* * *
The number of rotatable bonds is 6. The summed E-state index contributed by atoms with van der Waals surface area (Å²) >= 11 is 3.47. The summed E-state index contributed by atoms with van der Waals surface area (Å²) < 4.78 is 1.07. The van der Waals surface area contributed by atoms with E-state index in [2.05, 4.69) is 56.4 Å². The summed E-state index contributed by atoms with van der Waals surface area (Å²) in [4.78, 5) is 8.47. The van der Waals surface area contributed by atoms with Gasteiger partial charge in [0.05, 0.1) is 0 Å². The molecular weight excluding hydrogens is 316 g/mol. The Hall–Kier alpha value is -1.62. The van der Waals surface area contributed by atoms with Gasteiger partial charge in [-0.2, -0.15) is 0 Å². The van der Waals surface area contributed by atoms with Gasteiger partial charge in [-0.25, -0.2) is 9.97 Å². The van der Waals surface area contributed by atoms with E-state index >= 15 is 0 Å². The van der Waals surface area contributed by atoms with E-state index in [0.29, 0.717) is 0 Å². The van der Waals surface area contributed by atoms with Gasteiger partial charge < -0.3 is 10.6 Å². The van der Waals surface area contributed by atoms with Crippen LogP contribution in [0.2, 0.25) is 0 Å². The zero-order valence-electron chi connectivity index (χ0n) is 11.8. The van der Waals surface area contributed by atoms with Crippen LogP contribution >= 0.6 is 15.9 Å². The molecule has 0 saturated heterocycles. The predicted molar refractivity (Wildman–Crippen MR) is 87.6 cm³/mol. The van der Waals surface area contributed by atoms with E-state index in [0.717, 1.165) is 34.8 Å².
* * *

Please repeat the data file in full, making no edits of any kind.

The number of rotatable bonds is 6. The summed E-state index contributed by atoms with van der Waals surface area (Å²) >= 11 is 3.47. The summed E-state index contributed by atoms with van der Waals surface area (Å²) < 4.78 is 1.07. The van der Waals surface area contributed by atoms with E-state index in [2.05, 4.69) is 56.4 Å². The summed E-state index contributed by atoms with van der Waals surface area (Å²) in [4.78, 5) is 8.47. The van der Waals surface area contributed by atoms with Gasteiger partial charge in [0.05, 0.1) is 0 Å². The molecular weight excluding hydrogens is 316 g/mol. The Hall–Kier alpha value is -1.62. The van der Waals surface area contributed by atoms with Gasteiger partial charge in [-0.2, -0.15) is 0 Å². The van der Waals surface area contributed by atoms with Gasteiger partial charge in [-0.25, -0.2) is 9.97 Å². The van der Waals surface area contributed by atoms with E-state index >= 15 is 0 Å². The van der Waals surface area contributed by atoms with E-state index in [0.29, 0.717) is 0 Å². The van der Waals surface area contributed by atoms with Gasteiger partial charge < -0.3 is 10.6 Å². The van der Waals surface area contributed by atoms with Crippen LogP contribution in [0.2, 0.25) is 0 Å². The zero-order valence-electron chi connectivity index (χ0n) is 11.8. The van der Waals surface area contributed by atoms with Crippen LogP contribution >= 0.6 is 15.9 Å². The molecule has 0 saturated heterocycles. The predicted molar refractivity (Wildman–Crippen MR) is 87.6 cm³/mol. The van der Waals surface area contributed by atoms with E-state index in [0.717, 1.165) is 34.8 Å².